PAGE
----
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As the name says, they developed a language-guided navigation task for 3D environments where the agents follow language navigation directions given by a user in order to realistically move in the environment.
In short, the agent is given first-person vision, which they call Egocentric, and a human-generated instruction, such as this example; “Leave the bedroom and enter the kitchen. Walk forward and take a left at the couch. Stop in front of the window.”
Then, using this input alone, the agent must take a series of simple control actions like “move forward for 0.25 m”, “turn left for 15 degrees”, to navigate to the goal.
Using such simple actions, VLN-CE lifts assumptions of the original VLN task and aims to bring simulated agents closer to reality.
Just to give a comparison, current state-of-the-art approaches move between panoramas and cover 2.25 meters on average including avoiding obstacles for a single action.
They developped two different models in order to achieve such task.
The first one (a) is a simple sequence-to-sequence baseline.
The second one (b) is a more powerful cross-modal attentional model, which we can both see in this picture.
The first model
This first model takes a visual representation of the observation, containing depth and RGB features, and instructions for each time step.
Then, using this information and the instructions given by the user, it predicts a series of action to take, denoted as “at” in this image.
The RGB frames and depths are respectively encoded using two ResNets-50 architectures, one pre-trained on ImageNet and the other one trained to perform point-goal navigation.
Then, it uses an LSTM to encode the instructions from the user.
LSTM is the short for Long short-term memory, which is a recurrent neural network architecture widely used in natural language processing applications due to its memory capabilities allowing it to use previous words information as well.
The second model
These actions, a, are then fed into the second model.
The goal of this second model is to compensate for the lack of visual reasoning in the first model, which is super important for this kind of navigation application.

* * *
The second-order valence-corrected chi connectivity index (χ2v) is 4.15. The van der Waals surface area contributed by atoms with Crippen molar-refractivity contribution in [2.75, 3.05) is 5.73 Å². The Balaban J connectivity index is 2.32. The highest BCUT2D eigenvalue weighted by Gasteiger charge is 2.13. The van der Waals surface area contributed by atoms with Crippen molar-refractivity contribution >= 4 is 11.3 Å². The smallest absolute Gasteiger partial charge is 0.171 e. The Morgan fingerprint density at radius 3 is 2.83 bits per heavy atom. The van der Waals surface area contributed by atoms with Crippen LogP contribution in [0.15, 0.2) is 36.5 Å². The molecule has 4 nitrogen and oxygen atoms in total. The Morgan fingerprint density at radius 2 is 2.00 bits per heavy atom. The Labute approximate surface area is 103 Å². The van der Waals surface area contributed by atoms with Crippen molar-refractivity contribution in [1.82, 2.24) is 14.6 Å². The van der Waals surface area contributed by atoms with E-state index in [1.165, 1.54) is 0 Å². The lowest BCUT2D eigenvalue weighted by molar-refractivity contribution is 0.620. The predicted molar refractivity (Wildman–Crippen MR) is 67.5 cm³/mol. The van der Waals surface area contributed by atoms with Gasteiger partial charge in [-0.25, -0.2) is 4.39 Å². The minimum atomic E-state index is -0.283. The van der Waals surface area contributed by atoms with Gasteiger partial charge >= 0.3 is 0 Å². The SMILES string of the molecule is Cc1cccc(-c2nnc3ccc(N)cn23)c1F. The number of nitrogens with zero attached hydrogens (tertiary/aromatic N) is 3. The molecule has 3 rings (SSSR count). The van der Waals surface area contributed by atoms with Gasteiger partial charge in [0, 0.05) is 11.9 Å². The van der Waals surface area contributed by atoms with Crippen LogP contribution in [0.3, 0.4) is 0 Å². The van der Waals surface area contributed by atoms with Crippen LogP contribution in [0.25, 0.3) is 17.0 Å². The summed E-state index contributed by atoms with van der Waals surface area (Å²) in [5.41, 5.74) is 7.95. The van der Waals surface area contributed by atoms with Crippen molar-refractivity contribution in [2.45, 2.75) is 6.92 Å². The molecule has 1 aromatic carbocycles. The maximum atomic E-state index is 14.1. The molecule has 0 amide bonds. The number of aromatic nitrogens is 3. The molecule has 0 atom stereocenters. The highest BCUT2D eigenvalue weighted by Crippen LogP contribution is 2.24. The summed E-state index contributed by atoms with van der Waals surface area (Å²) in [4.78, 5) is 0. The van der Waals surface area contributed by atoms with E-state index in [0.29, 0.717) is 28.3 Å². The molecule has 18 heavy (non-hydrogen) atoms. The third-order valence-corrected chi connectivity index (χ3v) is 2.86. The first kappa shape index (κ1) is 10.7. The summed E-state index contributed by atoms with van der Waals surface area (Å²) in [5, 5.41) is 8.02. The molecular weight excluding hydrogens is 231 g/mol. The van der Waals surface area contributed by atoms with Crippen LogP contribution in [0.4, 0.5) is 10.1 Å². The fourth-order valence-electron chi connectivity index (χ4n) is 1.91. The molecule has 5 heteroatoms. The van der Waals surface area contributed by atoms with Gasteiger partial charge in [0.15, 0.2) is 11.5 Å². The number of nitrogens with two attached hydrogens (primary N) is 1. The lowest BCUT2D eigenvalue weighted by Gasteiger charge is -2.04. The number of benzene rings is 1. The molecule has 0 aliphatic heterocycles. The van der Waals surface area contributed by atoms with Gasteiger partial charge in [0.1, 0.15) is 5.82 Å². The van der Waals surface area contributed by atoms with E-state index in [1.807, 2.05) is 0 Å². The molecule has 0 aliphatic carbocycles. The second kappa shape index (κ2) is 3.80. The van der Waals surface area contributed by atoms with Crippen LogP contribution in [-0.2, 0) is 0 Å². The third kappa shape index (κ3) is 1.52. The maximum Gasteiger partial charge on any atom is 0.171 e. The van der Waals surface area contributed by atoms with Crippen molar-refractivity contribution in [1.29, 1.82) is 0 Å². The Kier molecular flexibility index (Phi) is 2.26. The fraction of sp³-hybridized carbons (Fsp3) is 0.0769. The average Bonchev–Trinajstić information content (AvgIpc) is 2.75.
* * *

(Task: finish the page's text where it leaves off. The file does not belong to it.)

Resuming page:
For example, you need a good spatial visual reasoning in order to understand an instruction such as “to the left of the table.”
Your agent needs to know that it first needs to know where’s the table, and then, go to the left of that table.
Which is done using attention.
Attention is basically based on a common intuition that we “attend to” a certain part when processing a large amount of information, like the pixels of an image.
More specifically, it is done using two recurrent networks, as you can see in the image, one tracking observations using the same RGB and depths input as the first model.
While the other network’s role is to make decisions based on the user’s fed instructions and visual features.
This time, the user’s instructions are encoded using a bidirectional LSTM.
Then, they compute a list of simple instructions which is used to extract both visual and depth features.
Following that, the second recurrent network uses a concatenation of all the features discussed including an action encoding as inputs and predicts a final action.
To train such task, they used a total of 4475 trajectories split from the train and validation split. For each of those trajectories, they provided multiple language instructions and an annotated “shortest path ground truth via low-level actions” as seen in this image.
At first, it looks like it needs a lot more details and time to achieve such task. Shown in this picture below, where (a) being the current approaches, using real-time localization of the agent, and (b) being the covered approach with low-level actions.
But when we compare it to the traditional panoramic view with perfect location instead of having no position given and using only low-level actions it is clear that it needs way less computation time in order to succeed, just as you can see in the amount of information given for each approaches in the picture above.
This is a comparison on the VLN validation/test datasets between this and the current state-of-the-art approaches.
From these quantitative results, we can clearly see that using this cross-modal approach with multiple low-level actions in a continuous environment outperforms the nav-graph navigation approaches in every way. It is hard to visualize such results from a theoretical comparison basis, so here are some impressive examples using this new technique:
Watch the video to see more examples of this new technique:
I invite you to check out the public release version of the code on their GitHub. Of course, this was just an introduction to the paper. Both are linked below for more information.
The paper: https://arxiv.org/pdf/2004.02857.pdf
The project: https://jacobkrantz.github.io/vlnce/?fbclid=IwAR2VO1jwjaq4Uydz2O25ZaLXVFjoD46QirYnW1zNeNAJyNkleA0KS_PDBrE
GitHub with code: https://github.com/jacobkrantz/VLN-CE